Results: General Indicators of Motivation change from observations
  • Students used their break to study the material!!!!!

Class attendance was increased

Class participation was increased

results technical design features

Get Help

Loading the program

Quitting the program

Manipulating the Cursor

Following the instructions

Repeating the program

Screen Layout

Optionsoffered

Results: Technical Design Features

Generally

Positive in all

seven groups

strong disagreement of first 6 with 7
Strong disagreement of first 6 with 7

Compatibility of program

with other teaching.

Kruskal-Wallis’s test (p= .0000).

Mann-Whitney’s test p=.0001.

Adequacy of feedback provided

by program

Kruskal-Wallis’s test (p= .0000).

Mann-Whitney’s test p=.0002.

strong disagreement of first 6 with 71
Strong disagreement of first 6 with 7

Suitability of program to

personal needs

Kruskal-Wallis’s test (p= .0298).

Mann-Whitney’s test showed that was

due to marked correlations between the subjects

2,4,5,6

Intrinsic interest of program

Kruskal-Wallis’s test (p= .0002).

Mann-Whitney’s test ALL 6

strong disagreement of first 6 with 72
Strong disagreement of first 6 with 7

Motivating quality of

computer task

Kruskal-Wallis’s test (p= .0000).

Mann-Whitney’s test p=.0007.

Preference for computer

based learning

Kruskal-Wallis’s test (p= .0000).

Mann-Whitney’s test ALL 6

some agreement of traditional with experimental
Some agreement of traditional with experimental

Suitability of content

to objectives

Kruskal-Wallis’s test (p= .0000).

Mann-Whitney’s test 2,4,5,6

Suitability of content to task

Kruskal-Wallis’s test (p= .0006).

Mann-Whitney’s test 4,6

further exploration of the data exploratory correlations among dependent variables spearman
Further exploration of the Data, Exploratory Correlations among Dependent variables (Spearman)

Found the task motivating

further exploration of the data exploratory correlations among dependent variables spearman1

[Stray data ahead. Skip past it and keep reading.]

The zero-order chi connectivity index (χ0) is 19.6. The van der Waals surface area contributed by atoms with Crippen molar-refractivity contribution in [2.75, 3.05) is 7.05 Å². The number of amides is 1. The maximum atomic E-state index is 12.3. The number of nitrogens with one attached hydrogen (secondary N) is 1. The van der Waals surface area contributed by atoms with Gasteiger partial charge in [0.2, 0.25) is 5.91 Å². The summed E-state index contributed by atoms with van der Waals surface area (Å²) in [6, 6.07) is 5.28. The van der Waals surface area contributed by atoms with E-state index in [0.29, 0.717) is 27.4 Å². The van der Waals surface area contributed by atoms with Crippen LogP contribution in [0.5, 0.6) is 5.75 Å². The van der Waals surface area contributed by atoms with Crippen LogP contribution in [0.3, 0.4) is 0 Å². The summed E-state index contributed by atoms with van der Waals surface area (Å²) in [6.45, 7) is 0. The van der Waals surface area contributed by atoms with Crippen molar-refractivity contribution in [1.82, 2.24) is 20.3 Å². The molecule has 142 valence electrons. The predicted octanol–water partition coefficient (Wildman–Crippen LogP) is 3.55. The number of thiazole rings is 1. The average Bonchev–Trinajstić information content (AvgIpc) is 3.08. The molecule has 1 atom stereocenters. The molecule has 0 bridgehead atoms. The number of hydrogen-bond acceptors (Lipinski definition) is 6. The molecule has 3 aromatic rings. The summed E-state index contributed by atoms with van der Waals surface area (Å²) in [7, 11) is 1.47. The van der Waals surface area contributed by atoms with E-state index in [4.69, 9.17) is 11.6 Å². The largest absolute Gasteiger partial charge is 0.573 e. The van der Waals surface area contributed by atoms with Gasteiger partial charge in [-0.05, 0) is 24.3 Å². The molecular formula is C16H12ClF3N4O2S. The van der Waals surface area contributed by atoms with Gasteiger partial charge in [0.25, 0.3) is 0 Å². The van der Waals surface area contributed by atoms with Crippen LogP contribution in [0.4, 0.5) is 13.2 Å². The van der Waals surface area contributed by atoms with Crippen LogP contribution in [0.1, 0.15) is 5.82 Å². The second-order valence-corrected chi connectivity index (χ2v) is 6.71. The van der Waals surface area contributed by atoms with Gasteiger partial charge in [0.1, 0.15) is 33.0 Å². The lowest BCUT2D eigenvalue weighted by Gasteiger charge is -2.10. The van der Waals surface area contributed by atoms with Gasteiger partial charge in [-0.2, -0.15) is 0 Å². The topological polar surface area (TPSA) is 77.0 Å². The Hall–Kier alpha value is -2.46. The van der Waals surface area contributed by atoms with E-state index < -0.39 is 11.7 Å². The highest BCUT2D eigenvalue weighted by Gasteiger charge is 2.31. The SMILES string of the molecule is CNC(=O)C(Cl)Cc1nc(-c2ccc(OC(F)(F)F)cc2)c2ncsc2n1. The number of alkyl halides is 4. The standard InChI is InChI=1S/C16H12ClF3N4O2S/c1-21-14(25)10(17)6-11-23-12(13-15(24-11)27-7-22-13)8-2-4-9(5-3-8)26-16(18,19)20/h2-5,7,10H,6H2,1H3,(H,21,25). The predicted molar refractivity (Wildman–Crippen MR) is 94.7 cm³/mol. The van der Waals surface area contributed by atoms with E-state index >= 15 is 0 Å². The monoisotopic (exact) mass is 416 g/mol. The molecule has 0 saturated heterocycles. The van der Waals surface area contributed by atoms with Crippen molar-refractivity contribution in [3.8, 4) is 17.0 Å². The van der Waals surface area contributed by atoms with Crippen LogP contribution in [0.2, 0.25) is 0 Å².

Further exploration of the Data, Exploratory Correlations among Dependent variables (Spearman)

Found the task motivating

conclusions impact of motivation theory on call
Conclusions: Impact of motivation theory on CALL?

Motivation seems to be a ‘multidimensional construct closely linked with the content of task which needs to satisfy learner’s personal needs and be at the right level.

Giving voice and identity to what the learner wishes to do with language

The type of activity does not add to motivation if the above is missing.

Activities need to be meaningful

further conclusions
Further conclusions

integrating CALL material with what is going on in the rest of a language course is seen positively by users. CALL to match method of teaching

The more elaborate feedback does not pass unnoticed by CALL users and indeed receives a more favourable reaction.

Feedback seems to be playing a major role in subjects’ attitudes (positive or negative) to CALL software.

limitations
Limitations

PPP approach…. Now out of fashion

The questionnaire was very general and, therefore, it could not provide an in-depth analysis of any area. Rather it has played a reconnaissance role, in spotting areas of difficulty with possible suggestions, which, however, need further experimentation and evaluation.

This procedure does not tell us much about the learning process itself which could be the target in future CALL research

finally
Finally

Technology by itself does not add to motivation

However

It may have a possible effect as a pedagogical / engagement strategy